Don’t forget about the simplest, cheapest way to keep from spreading germs this season: hand-washing.
Skin-to-skin contact is the most common way that people give germs to each other. Washing off the germs protects you and those around you.
A healthy diet that contains plenty of vitamin C (citrus fruits are an excellent source) is another important factor in the fight against colds and flu. And if your indoor heating system dries out the air, consider using a humidifier. Dry sinuses are more vulnerable to the viruses that cause colds.
Keeping Meat Safe
The recent recall of 27 million pounds of poultry meats due to listeria contamination, and an outbreak of listeriosis, which killed 20 people last summer, may have you wondering what you can do to protect yourself and your family from unsafe meat products.
Listeria is a bacterium found in food. It can cause the disease called listeriosis, which primarily affects pregnant women, newborns and people with weakened immune systems (diabetes, cancer, kidney disease and AIDS are examples of conditions that can weaken the immune system). You can find the bacterium in uncooked meats and vegetables, processed foods like soft cheeses, unpasteurized milk and cold cuts from the deli counter.
There are listeria testing procedures and safety precautions in place at manufacturing plants, but sometimes the bacterium goes undetected anyway. Your best bet is to cook raw meats thoroughly, wash raw vegetables well and avoid unpasteurized foods. If you’re in the higher risk group, you may want to avoid soft cheeses as well. And if you eat hot dogs or deli meats, heat them until they’re steaming.
Source: Centers for Disease Control and Prevention, October 2002.
Frying a Turkey this Season?
Fried turkey has become more and more popular, but you should know that using a turkey fryer can be dangerous. Some fryers tip over easily, causing hot oil to spill. And lack of thermostat controls can cause the oil to become too hot and combust.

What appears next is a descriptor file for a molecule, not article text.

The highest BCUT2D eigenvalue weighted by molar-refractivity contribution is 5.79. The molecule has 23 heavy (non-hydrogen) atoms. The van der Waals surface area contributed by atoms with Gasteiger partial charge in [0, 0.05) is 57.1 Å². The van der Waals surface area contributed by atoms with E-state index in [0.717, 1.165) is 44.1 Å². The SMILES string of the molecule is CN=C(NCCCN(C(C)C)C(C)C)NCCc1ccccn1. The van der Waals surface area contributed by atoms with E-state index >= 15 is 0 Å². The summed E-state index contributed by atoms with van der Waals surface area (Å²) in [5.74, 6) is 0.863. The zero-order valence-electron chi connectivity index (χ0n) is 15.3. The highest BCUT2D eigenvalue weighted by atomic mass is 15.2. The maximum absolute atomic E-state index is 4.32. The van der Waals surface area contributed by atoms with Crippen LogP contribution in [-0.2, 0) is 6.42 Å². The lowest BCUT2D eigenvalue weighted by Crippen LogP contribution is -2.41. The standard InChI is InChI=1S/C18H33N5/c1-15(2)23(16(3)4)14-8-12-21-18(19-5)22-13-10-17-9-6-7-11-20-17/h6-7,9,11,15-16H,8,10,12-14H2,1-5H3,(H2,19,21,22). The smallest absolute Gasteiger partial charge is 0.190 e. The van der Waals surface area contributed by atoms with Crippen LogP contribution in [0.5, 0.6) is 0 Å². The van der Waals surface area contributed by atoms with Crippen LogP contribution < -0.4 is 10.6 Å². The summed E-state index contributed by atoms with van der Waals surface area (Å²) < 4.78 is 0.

If you decide to use a turkey fryer anyway, be sure to follow these precautions:
- Use the fryer outside only, away from wooden decks and other material that can burn.
- Keep the fryer on an even surface.
- Keep your eye on the fryer at all times.
- Make sure the turkey is completely thawed. If it’s not, melting water can cause the oil to spill over. (Refrigerator thawing is the safe way to go. Count on 24 hours for every five pounds of bird.)
Source: Underwriters Laboratories, Inc., October 2002.
Healthy Comfort Foods
Is there a way to get the comforting taste of comfort foods without the fat and calories? Yes, if you’re willing to compromise a little. The key is to try to minimize the fat content and keep your portions reasonable. Some tips:
- Use skim or low-fat milk instead of whole.
- Use vegetable oil cooking spray when greasing a pan.
- Separate the fat from soup stocks and pan juices by using a fat-separating measuring cup.
- Remove visible fat from meats.
A quick example: instead of frying chicken, try soaking the chicken (after removing the skin) in skim milk, dip in dry breadcrumbs and herbs and bake in the oven.
Source: J. Brody. Jane Brody’s Good Food Book., October 2002.
Healthy Eating at Parties
Keep these ideas in mind as you make your rounds at holiday gatherings.
- Don’t arrive hungry. You’ll be more likely to eat everything in sight.
- Take your favorite healthy dish along as your contribution to the party.
- Avoid eggnog. An 8-ounce glass, with rum, has 450 calories.
- Think twice before popping an appetizer in your mouth. These little bites are gone in an instant, but they’re often high in fat and calories.
- If baking cookies is something you don’t want to give up, bake them and then get them out of the house—take them to a party.
- Find someone else at the party who’s also trying to avoid eating too much. Peer support can be a helpful motivator.